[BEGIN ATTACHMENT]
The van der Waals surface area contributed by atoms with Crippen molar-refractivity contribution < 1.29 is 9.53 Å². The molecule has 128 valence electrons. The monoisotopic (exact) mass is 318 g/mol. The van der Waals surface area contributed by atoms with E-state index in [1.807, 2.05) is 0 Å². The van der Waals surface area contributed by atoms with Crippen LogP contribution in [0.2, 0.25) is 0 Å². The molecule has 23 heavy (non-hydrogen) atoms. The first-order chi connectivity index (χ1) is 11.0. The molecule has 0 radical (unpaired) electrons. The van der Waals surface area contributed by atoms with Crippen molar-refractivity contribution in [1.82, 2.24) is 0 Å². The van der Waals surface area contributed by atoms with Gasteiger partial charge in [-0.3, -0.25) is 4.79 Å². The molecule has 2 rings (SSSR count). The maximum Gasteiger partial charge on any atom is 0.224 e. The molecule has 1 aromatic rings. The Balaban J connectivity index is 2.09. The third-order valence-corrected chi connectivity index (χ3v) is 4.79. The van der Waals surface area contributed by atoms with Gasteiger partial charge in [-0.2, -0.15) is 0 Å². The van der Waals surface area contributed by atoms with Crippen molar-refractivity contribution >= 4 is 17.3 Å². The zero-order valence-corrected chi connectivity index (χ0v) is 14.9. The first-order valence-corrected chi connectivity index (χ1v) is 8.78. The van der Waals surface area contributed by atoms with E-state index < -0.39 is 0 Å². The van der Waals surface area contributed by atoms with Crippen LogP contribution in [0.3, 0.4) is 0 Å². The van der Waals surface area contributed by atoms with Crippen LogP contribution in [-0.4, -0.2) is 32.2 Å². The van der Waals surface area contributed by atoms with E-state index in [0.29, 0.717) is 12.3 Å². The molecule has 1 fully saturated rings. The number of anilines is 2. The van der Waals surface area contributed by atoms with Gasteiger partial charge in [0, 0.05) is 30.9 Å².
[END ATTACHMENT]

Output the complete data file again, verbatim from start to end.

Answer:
The van der Waals surface area contributed by atoms with Crippen molar-refractivity contribution < 1.29 is 9.53 Å². The molecule has 128 valence electrons. The monoisotopic (exact) mass is 318 g/mol. The van der Waals surface area contributed by atoms with E-state index in [1.807, 2.05) is 0 Å². The van der Waals surface area contributed by atoms with Crippen LogP contribution in [0.2, 0.25) is 0 Å². The molecule has 23 heavy (non-hydrogen) atoms. The first-order chi connectivity index (χ1) is 11.0. The molecule has 0 radical (unpaired) electrons. The van der Waals surface area contributed by atoms with Crippen molar-refractivity contribution in [1.82, 2.24) is 0 Å². The van der Waals surface area contributed by atoms with Gasteiger partial charge in [-0.3, -0.25) is 4.79 Å². The molecule has 2 rings (SSSR count). The maximum Gasteiger partial charge on any atom is 0.224 e. The molecule has 1 aromatic rings. The Balaban J connectivity index is 2.09. The third-order valence-corrected chi connectivity index (χ3v) is 4.79. The van der Waals surface area contributed by atoms with Gasteiger partial charge in [-0.2, -0.15) is 0 Å². The van der Waals surface area contributed by atoms with Crippen molar-refractivity contribution >= 4 is 17.3 Å². The zero-order valence-corrected chi connectivity index (χ0v) is 14.9. The first-order valence-corrected chi connectivity index (χ1v) is 8.78. The van der Waals surface area contributed by atoms with E-state index < -0.39 is 0 Å². The van der Waals surface area contributed by atoms with Crippen LogP contribution in [0.3, 0.4) is 0 Å². The van der Waals surface area contributed by atoms with Crippen LogP contribution in [-0.4, -0.2) is 32.2 Å². The van der Waals surface area contributed by atoms with E-state index in [0.29, 0.717) is 12.3 Å². The molecule has 1 fully saturated rings. The number of anilines is 2. The van der Waals surface area contributed by atoms with Gasteiger partial charge in [0, 0.05) is 30.9 Å².